NTSPP – 359 – Big Dave's Crossword Blog
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NTSPP – 359

NTSPP – 359

A Puzzle by Alchemi

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This festive puzzle is available by clicking on the above grid.

Fitting all twelve days of Christmas into one puzzle is such a clever feat that I feel we can forgive the occasional repetition, like get(s) up in 24 Down and 26 Down, and little-used word, like the answer to 23 Across.


1a Goes round Florida getting desserts (7)
TRIFLES: a word meaning goes or attempts around the abbreviation for Florida

5a Allegation that cricket club in Australia hit cover off ball (7)
ACCUSAL: the abbreviation for Cricket Club inside AUS(tralia) and followed by [b]AL[l] without its outer letters (cover)

9a Detective leaves parts of Yorkshire in circles (5)
RINGS: drop DI (detective) from the historic divisions of Yorkshire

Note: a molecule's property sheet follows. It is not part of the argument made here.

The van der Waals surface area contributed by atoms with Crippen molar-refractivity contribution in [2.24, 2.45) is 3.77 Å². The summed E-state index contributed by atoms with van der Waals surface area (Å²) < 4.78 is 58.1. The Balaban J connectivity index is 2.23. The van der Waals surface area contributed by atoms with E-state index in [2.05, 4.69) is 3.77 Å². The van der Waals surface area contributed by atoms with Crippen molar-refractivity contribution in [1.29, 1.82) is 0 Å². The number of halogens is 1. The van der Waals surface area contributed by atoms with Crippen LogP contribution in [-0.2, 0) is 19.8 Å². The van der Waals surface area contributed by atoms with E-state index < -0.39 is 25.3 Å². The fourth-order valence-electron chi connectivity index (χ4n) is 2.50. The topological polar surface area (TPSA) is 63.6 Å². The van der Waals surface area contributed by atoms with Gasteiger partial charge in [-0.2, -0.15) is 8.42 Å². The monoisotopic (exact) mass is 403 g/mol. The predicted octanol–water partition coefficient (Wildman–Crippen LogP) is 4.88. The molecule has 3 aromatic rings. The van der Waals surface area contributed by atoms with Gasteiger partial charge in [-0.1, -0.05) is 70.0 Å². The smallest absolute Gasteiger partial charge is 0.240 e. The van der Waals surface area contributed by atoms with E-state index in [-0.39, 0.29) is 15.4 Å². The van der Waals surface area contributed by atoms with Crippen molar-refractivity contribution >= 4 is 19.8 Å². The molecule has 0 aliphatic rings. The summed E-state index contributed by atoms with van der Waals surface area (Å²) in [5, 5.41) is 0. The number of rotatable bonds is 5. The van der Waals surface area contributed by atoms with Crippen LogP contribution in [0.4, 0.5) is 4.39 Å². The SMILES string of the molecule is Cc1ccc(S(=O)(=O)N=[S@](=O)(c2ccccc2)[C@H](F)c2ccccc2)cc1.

10a Can accountant back boss in a crisis (it’s advisable)? (1,4,4)
A COOL HEAD: another word for a can or toilet and the letters associated with a Scottish or Canadian accountant, all reversed and followed by a boss or chief

11a Archbishop said he built a cricket ground (4)
LORD: This person responsible for building a famous cricket ground sounds like (said) an early seventeenth century Archbishop of Canterbury

12a Travelling fast without large East German before getting rigid (9)
OSSIFYING: A verb meaning travelling fast without L(arge) preceded (before) by a nickname given to a former resident of East Germany

15a Doctor I don’t know married emperor’s clothing salesman (7)
DRUMMER: The usual abbreviation or D(octo)R followed by a two-letter word meaning “I don’t know”, M(arried) and the outer letters (clothing) of E[mpero]R

18a Where to dry up for an audience (7)
WHITHER: Sounds like (for an audience) a verb meaning to dry up